Celica Blue and Lymphoma: A Bump in the Road


You take my photo with a flash and I'll squint.

You take my photo with a flash and I’ll squint.

After a pretty good honeymoon period, we’ve hit a bump in the road.

Celica Blue was due for her sixth chemo treatment in this round, Doxorubicin, this week. I noticed earlier in the week that she was drinking water, just three times over two days or so, but it was unlike her; she never drinks water. She was also acting just a tad punky.

She was five rounds into her second series of six chemotherapy – Vincristine, Cyclophosphamide, and Doxorubicin, along with Vitamin B12 infusions and daily Prednisolone. Per my holistic veterinarian, she also receives a mushroom supplement (5 Defenders) and colostrum. In addition, there are sorts of good things in her food such as probiotics, krill oil, and Vitamin D. Her blood work all along has been perfect, except for a couple of instances where her white bloodcell count was low normal and that caused a postponement of chemo for a week.

I explained the changes when we had our usual pre-treatment chat and sure enough – when the blood work was done, it showed that Celica Blue’s kidney values had jumped since her previous visit.

So Dr. Olmsted recommended that we do an ultrasound to see where we stand, moving it up two weeks. I left her for the afternoon with a heavy heart.

The ultrasound in September showed that the mass was the size of a quarter and there was a very slight thickening of the intestinal walls.

The ultrasound this week showed some other changes. While the original mass is gone there were some enlarged lymph nodes and her kidneys were enlarged, possibly from the lymphoma or a kidney infection. The report reads, “The ultrasound revealed new changes in her kidneys concerning for lymphoma +/- a kidney infection. There were also changes in lymph nodes and an area of the small intestine concerning for lymphoma. The urinalysis done later showed some white blood cells, and the urine was somewhat dilute; a culture will give further information.

Based on that info, Dr. Olmsted recommended L-asparaginase rather than the Doxorubicin, which is cleared through the kidneys. She also got the usual Vitamin B12 shot and fluids. She’s also getting antibiotics.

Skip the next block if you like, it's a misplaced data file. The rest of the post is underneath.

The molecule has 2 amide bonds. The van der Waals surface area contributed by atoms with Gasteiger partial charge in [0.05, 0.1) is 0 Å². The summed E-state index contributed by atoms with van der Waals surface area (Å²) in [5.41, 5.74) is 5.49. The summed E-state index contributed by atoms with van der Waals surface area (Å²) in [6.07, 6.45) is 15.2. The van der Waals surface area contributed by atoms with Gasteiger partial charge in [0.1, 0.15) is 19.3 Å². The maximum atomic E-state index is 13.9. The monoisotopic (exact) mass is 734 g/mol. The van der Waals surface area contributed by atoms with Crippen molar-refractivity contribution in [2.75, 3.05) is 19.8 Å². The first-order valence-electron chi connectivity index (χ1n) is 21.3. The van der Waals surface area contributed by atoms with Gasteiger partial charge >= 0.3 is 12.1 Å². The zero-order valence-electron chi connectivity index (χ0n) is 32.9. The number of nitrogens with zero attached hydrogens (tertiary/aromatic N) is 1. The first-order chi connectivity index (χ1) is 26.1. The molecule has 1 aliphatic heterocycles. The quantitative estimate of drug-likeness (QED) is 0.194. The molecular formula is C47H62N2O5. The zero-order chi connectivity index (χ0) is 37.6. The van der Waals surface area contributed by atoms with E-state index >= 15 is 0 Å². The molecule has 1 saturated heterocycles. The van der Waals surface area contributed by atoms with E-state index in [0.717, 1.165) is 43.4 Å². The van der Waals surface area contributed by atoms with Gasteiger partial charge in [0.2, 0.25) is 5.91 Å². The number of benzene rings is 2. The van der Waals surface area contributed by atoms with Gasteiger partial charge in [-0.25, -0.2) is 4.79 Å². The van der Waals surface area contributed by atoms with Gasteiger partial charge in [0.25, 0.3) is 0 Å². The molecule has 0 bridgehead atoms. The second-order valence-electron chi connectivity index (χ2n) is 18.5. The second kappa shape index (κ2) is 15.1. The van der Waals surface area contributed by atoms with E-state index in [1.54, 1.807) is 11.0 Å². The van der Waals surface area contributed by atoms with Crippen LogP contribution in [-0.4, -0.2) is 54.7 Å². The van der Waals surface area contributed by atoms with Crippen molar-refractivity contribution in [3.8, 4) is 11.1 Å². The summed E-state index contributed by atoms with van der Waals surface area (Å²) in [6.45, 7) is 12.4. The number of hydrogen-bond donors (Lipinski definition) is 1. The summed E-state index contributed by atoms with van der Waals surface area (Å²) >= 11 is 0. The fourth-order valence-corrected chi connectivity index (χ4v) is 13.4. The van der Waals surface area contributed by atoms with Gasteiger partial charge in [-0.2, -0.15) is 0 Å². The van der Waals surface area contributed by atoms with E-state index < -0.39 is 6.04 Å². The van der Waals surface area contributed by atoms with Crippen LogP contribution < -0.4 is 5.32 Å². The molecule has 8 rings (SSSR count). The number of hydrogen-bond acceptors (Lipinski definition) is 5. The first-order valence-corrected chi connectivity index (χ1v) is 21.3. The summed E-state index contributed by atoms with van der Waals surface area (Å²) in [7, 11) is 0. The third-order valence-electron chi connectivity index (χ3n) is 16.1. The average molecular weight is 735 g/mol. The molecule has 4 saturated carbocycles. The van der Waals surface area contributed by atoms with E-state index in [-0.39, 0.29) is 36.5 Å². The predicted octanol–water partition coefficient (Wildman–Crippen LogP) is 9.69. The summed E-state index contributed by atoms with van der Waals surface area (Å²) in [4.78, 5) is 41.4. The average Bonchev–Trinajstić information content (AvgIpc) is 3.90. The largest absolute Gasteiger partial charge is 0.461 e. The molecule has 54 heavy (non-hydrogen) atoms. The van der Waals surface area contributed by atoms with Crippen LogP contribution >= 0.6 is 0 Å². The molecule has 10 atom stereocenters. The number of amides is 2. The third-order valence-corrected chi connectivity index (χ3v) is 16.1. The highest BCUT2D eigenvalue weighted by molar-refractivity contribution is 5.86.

We have another appointment next week when she’ll get Lomustine and in between she’ll get fluids a couple of times at our regular vet’s.

Now comes the hard part.

The bill for this recent appointment was $1,250. Even before that we were at the $10K mark, some of which has been paid for through generous donations. We can just stop treatment for lack of funds when she’s been doing so well. We gone though out reserves and we’re on to the credit card. It’s the holidays and everyone seems to have their hands out … well, so is ours.

Laurie Goldstein has kindly set up a youcaring.com donation page and just updated it. Any amount will be appreciated more than you can imagine.

I had started this update last month (paying gigs take precedence) delighted that she was dong so well. Now I’m hoping Celica Blue will move beyond this and return to her normal catliness.

I was also celebrating the second anniversary of her arrival from Russia, one of the most amazing days of my life. I’m also hoping we have a few more anniversaries to celebrate.

Part 1: Celica Blue and Lymphoma: The Journey Begins

Part 2: Celica Blue and Lymphoma: Two Weeks In
Part 3: Celia Blue and Lymphoma: Round 3
Part 4: Celia Blue and Lymphoma: Remission in Sight?
Part 5: Celica Blue and Lymphoma: Her Oncology Team

 

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About ExclusivelyCats
Sally Bahner is an expert in all aspects of cat care: Writer, consultant, speaker, instructor.

One Response to Celica Blue and Lymphoma: A Bump in the Road

  1. Holding Celica Blue and you in the Light.

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